But David was just a pesky boy, nothing more.  Goliath preened and strutted into the field of battle, and simple David was stepping up for his first try at hand-to-hand combat.

And then Goliath begins to blaspheme. 

He boasts and mocks.  In his mind he believes is superior, his arrogance knows no bounds.  The center of the universe is the Philistine army, and he is their champion. He is contemptuous of everything else–physical or spiritual.

Goliath essentially is a ‘human’ wood chipper. 

Everyone who has faced him has been destroyed.  There have been no survivors to speak of. But I find David to be powerfully exceptional.  His reaction to the ‘human mountain’ of Goliath was to run directly at him.  This is an astonishing faith.

“As the Philistine moved closer to attack him, David ran quickly toward the battle line to meet him.  Reaching into his bag and taking out a stone, he slung it and struck the Philistine on the forehead. The stone sank into his forehead, and he fell facedown on the ground”.

1 Sam. 17:48

Many of us face a giant called guilt, pride, doubt, or despair.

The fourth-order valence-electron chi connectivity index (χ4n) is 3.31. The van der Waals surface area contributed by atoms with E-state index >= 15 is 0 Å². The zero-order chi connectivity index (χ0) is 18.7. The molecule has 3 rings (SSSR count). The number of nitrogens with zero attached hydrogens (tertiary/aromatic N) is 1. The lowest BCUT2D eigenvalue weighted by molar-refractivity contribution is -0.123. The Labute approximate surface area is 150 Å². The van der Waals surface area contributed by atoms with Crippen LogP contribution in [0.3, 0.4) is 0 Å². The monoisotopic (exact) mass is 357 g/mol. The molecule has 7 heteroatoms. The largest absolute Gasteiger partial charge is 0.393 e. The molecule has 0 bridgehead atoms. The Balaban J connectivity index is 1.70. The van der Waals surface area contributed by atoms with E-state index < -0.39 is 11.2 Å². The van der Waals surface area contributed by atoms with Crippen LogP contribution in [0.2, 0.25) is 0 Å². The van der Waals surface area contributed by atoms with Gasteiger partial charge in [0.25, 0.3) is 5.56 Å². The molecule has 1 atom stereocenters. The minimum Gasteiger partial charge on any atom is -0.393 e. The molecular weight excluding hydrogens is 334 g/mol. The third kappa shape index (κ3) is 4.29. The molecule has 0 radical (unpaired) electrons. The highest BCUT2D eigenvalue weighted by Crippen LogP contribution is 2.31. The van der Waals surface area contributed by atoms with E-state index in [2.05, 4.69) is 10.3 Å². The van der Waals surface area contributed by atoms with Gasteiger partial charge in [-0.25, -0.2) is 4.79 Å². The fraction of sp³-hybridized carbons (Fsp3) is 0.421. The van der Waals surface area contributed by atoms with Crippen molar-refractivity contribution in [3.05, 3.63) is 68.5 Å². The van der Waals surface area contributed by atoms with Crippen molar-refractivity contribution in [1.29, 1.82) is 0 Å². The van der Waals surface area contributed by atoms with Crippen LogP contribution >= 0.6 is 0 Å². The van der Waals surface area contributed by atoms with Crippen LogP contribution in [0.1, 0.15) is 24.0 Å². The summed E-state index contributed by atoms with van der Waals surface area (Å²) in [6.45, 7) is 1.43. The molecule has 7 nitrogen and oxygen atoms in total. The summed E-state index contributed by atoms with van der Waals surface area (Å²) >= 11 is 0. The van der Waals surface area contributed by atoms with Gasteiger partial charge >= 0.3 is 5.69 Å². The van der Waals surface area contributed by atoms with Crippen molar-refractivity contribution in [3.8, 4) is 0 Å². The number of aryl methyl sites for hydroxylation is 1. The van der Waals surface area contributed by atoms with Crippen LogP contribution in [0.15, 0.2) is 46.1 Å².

Satan (our enemy) has marched out on the field of battle, confident of his ultimate triumph over us.  We’ve been rightly tutored that there are enemies that can destroy us. I suppose that should terrify us. And we’ve also been indoctrinated to accept their control, and the inevitable slavery, with a spirit of timidity.

The ‘monster’ of despair is real and brutal.  Our destruction is inevitable in his mind.  Satan does expect to win over your soul, but Jesus stands as our advocate shielding us. We are saved because He wants us saved.

Yet so many believers cowed and intimidated, surrendering to the boastings of the giant Despair.  Hope and faith are drained out of our being, and we become an empty spiritual shell.  The “warfare” dimension gets nullified, and soon irrelevant.  Despair reaches us and has the full intention of taking total control. It’s never satisfied with just a little bit.

David ran to the battle–to face his giant. 

He passed through the dark intimidation and influence to approach Goliath.  There was no passiveness or doubt to cloud his mind.  David took a spiritually aggressive position, he took on the fear, and then ran directly at the giant Goliath.  His spirit was untouchable.

As believers, we might struggle and pout.  We can turn our hearts over to despair.  We become available to the enemy’s workings.  And the confidence we might have through faith is dissipated into doubt and confusion.  But the victory we have in Christ allows us liberty, through the Blood of Him who defeats our own Goliath of despair.

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Flying Lessons